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Identity Thieves: Profiling Ordinary Offenders

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Abstract:

The available academic literature on identity theft relies mainly on surveys that seek to measure the extent of the problem and the financial prejudice suffered by individual victims and their financial institutions, but provide little information on perpetrators and their techniques. Meanwhile, the news media and many self-appointed experts depict identity thieves as an elite group of internet hackers who run sophisticated international scams from their Eastern European bases. This glamorous narrative was confronted to the more ordinary reality of identity theft experienced by American law enforcement agencies through their arrest and prosecution efforts. A database of 195 identity theft cases which occurred over a six-month period in 2008 and implicated 422 offenders was assembled from media records. This database allows us to portray identity theft as a form of crime that requires only minimal amounts of technical expertise and can still yield significant profits. The sentencing outcome of incidents that resulted in arrests will be examined. Finally, the crime prevention implications of these findings will be discussed in this presentation.
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Association:
Name: ASC Annual Meeting
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http://www.asc41.com


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URL: http://citation.allacademic.com/meta/p372426_index.html
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MLA Citation:

Dupont, Benoit. and Louis, Guillaume. "Identity Thieves: Profiling Ordinary Offenders" Paper presented at the annual meeting of the ASC Annual Meeting, Philadelphia Marriott Downtown, Philadelphia, PA, <Not Available>. 2014-11-28 <http://citation.allacademic.com/meta/p372426_index.html>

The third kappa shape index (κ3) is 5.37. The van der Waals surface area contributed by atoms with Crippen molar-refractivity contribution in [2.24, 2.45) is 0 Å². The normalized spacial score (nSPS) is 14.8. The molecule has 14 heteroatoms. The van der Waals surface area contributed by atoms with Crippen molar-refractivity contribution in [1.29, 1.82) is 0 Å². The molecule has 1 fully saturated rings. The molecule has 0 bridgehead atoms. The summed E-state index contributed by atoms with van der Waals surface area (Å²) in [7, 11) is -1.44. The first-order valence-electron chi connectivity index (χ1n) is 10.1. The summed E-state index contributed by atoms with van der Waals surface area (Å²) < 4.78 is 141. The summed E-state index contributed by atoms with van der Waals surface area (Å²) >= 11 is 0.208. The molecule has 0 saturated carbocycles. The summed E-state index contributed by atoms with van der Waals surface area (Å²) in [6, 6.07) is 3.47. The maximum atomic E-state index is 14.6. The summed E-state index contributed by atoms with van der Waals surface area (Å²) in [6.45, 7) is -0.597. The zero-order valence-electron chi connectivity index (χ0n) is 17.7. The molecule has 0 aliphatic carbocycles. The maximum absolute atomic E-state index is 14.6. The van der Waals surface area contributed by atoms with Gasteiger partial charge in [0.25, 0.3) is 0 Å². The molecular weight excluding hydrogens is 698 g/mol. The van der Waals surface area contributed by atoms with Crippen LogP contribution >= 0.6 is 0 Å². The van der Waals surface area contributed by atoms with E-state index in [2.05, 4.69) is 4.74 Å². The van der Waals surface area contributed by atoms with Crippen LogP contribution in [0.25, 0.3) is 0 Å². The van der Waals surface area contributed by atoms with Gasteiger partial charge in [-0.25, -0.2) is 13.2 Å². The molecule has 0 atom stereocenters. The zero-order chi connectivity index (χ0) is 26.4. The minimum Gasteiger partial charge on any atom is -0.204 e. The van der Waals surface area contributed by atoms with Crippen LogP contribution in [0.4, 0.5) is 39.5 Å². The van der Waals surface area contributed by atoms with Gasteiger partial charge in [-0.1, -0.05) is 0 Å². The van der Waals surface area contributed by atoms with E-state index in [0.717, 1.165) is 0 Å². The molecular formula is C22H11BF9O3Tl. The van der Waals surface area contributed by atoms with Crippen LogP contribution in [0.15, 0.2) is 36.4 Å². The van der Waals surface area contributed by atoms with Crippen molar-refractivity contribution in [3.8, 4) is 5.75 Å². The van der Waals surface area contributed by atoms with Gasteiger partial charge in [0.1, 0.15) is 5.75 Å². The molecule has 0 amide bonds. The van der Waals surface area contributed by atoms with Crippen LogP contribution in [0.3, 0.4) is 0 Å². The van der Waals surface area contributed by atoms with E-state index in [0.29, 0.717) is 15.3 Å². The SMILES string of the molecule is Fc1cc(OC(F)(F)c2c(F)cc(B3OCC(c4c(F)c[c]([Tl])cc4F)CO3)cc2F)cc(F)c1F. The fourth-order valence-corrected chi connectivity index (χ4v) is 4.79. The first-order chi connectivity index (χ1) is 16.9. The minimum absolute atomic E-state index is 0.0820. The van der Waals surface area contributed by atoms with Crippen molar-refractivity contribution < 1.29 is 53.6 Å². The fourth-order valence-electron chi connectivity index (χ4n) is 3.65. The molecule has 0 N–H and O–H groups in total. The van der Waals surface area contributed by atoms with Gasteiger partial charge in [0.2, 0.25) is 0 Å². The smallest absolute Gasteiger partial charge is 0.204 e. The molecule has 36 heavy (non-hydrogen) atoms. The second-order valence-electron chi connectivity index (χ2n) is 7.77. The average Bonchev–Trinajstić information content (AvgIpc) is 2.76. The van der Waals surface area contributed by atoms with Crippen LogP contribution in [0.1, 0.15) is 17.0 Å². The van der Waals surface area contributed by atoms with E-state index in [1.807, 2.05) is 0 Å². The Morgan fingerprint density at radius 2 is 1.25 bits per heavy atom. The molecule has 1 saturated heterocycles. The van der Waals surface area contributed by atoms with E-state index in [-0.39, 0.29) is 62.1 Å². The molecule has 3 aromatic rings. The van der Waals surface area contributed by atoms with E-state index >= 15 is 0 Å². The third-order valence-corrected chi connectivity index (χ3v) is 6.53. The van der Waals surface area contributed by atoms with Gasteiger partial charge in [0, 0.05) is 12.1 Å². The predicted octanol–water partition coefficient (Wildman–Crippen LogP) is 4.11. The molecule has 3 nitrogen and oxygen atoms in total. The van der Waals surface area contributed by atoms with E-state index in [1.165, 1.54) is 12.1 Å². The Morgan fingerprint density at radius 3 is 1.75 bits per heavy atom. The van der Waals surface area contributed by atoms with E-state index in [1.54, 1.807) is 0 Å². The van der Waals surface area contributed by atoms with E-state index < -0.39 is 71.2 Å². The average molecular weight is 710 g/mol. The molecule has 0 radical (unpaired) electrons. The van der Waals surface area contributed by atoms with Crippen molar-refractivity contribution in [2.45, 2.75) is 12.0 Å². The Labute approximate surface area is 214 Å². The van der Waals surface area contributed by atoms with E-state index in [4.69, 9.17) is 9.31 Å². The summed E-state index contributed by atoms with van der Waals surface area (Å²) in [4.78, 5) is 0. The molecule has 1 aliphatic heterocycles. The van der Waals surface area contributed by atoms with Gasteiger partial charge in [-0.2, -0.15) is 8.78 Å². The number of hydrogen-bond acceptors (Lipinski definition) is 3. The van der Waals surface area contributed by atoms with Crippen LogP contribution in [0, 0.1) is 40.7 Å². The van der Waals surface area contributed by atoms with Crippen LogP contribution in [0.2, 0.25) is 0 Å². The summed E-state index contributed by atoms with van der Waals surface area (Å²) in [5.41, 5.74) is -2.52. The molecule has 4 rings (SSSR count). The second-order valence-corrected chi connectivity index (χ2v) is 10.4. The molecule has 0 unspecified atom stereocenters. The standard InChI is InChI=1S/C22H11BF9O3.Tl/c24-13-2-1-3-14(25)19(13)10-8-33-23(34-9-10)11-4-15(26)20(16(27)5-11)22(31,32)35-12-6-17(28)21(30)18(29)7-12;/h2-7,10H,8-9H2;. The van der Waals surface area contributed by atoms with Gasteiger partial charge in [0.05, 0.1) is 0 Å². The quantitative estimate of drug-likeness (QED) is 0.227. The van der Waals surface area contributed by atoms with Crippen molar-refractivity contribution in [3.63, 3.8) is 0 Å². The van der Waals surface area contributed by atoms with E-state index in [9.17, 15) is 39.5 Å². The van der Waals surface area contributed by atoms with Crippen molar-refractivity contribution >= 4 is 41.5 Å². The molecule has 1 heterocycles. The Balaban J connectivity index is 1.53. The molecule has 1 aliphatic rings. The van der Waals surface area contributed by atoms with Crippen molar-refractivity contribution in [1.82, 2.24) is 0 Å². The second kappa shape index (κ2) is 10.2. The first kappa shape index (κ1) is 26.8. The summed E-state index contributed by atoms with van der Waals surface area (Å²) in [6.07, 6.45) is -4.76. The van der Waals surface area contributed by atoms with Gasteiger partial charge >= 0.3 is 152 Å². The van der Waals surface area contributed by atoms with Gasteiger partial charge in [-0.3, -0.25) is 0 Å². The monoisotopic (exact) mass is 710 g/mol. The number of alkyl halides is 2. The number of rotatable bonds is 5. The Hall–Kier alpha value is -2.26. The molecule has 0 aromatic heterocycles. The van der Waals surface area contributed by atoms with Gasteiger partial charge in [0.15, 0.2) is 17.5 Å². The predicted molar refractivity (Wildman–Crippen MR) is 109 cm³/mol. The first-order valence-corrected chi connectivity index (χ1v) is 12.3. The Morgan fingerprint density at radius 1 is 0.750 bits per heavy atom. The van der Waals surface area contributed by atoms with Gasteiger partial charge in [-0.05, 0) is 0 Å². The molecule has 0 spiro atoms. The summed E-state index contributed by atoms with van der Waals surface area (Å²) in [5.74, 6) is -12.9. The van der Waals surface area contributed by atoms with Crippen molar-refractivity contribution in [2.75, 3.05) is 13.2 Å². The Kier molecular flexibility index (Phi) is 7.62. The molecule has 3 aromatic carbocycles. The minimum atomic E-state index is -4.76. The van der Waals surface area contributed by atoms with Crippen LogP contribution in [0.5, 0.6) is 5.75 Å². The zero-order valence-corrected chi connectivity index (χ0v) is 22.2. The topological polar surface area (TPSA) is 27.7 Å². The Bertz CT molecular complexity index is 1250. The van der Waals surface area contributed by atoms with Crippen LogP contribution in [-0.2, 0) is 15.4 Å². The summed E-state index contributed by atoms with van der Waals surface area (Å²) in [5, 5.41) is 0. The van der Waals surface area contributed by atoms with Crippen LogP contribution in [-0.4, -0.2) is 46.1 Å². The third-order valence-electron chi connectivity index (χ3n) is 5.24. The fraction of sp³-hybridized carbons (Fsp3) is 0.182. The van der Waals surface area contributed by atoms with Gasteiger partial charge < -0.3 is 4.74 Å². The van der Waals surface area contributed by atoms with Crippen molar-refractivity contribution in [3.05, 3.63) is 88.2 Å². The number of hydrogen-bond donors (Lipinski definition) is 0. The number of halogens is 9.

APA Citation:

Dupont, B. and Louis, G. "Identity Thieves: Profiling Ordinary Offenders" Paper presented at the annual meeting of the ASC Annual Meeting, Philadelphia Marriott Downtown, Philadelphia, PA <Not Available>. 2014-11-28 from http://citation.allacademic.com/meta/p372426_index.html

Publication Type: Conference Paper/Unpublished Manuscript
Abstract: The available academic literature on identity theft relies mainly on surveys that seek to measure the extent of the problem and the financial prejudice suffered by individual victims and their financial institutions, but provide little information on perpetrators and their techniques. Meanwhile, the news media and many self-appointed experts depict identity thieves as an elite group of internet hackers who run sophisticated international scams from their Eastern European bases. This glamorous narrative was confronted to the more ordinary reality of identity theft experienced by American law enforcement agencies through their arrest and prosecution efforts. A database of 195 identity theft cases which occurred over a six-month period in 2008 and implicated 422 offenders was assembled from media records. This database allows us to portray identity theft as a form of crime that requires only minimal amounts of technical expertise and can still yield significant profits. The sentencing outcome of incidents that resulted in arrests will be examined. Finally, the crime prevention implications of these findings will be discussed in this presentation.


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